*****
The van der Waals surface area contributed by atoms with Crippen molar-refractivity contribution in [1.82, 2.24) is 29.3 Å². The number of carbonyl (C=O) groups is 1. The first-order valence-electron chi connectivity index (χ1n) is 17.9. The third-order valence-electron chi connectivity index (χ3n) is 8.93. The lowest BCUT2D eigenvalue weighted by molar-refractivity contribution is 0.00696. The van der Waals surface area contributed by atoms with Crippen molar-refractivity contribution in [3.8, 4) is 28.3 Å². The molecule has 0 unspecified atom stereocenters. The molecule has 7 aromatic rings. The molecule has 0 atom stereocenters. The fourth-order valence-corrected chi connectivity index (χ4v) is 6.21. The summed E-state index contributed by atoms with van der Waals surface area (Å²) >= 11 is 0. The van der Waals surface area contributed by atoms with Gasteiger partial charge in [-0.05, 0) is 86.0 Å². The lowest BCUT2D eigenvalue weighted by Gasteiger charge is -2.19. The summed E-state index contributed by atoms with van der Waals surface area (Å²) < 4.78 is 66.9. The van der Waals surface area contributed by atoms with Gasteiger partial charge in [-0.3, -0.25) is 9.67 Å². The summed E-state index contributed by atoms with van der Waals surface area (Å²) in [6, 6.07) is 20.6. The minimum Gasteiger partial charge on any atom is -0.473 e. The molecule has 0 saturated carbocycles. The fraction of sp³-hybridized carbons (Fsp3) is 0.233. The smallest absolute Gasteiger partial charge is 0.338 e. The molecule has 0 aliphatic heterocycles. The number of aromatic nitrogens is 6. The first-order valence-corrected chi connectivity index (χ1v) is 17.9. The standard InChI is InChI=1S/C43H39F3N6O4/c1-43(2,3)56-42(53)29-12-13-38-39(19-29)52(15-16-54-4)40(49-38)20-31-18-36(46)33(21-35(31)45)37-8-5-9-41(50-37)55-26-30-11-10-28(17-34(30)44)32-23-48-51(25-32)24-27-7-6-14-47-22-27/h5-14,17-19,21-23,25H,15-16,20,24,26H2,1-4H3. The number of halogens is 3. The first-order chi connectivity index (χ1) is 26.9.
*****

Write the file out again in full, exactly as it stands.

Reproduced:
The van der Waals surface area contributed by atoms with Crippen molar-refractivity contribution in [1.82, 2.24) is 29.3 Å². The number of carbonyl (C=O) groups is 1. The first-order valence-electron chi connectivity index (χ1n) is 17.9. The third-order valence-electron chi connectivity index (χ3n) is 8.93. The lowest BCUT2D eigenvalue weighted by molar-refractivity contribution is 0.00696. The van der Waals surface area contributed by atoms with Crippen molar-refractivity contribution in [3.8, 4) is 28.3 Å². The molecule has 0 unspecified atom stereocenters. The molecule has 7 aromatic rings. The molecule has 0 atom stereocenters. The fourth-order valence-corrected chi connectivity index (χ4v) is 6.21. The summed E-state index contributed by atoms with van der Waals surface area (Å²) >= 11 is 0. The van der Waals surface area contributed by atoms with Gasteiger partial charge in [-0.05, 0) is 86.0 Å². The lowest BCUT2D eigenvalue weighted by Gasteiger charge is -2.19. The summed E-state index contributed by atoms with van der Waals surface area (Å²) < 4.78 is 66.9. The van der Waals surface area contributed by atoms with Gasteiger partial charge in [-0.3, -0.25) is 9.67 Å². The summed E-state index contributed by atoms with van der Waals surface area (Å²) in [6, 6.07) is 20.6. The minimum Gasteiger partial charge on any atom is -0.473 e. The molecule has 0 saturated carbocycles. The fraction of sp³-hybridized carbons (Fsp3) is 0.233. The smallest absolute Gasteiger partial charge is 0.338 e. The molecule has 0 aliphatic heterocycles. The number of aromatic nitrogens is 6. The first-order valence-corrected chi connectivity index (χ1v) is 17.9. The standard InChI is InChI=1S/C43H39F3N6O4/c1-43(2,3)56-42(53)29-12-13-38-39(19-29)52(15-16-54-4)40(49-38)20-31-18-36(46)33(21-35(31)45)37-8-5-9-41(50-37)55-26-30-11-10-28(17-34(30)44)32-23-48-51(25-32)24-27-7-6-14-47-22-27/h5-14,17-19,21-23,25H,15-16,20,24,26H2,1-4H3. The number of halogens is 3. The first-order chi connectivity index (χ1) is 26.9.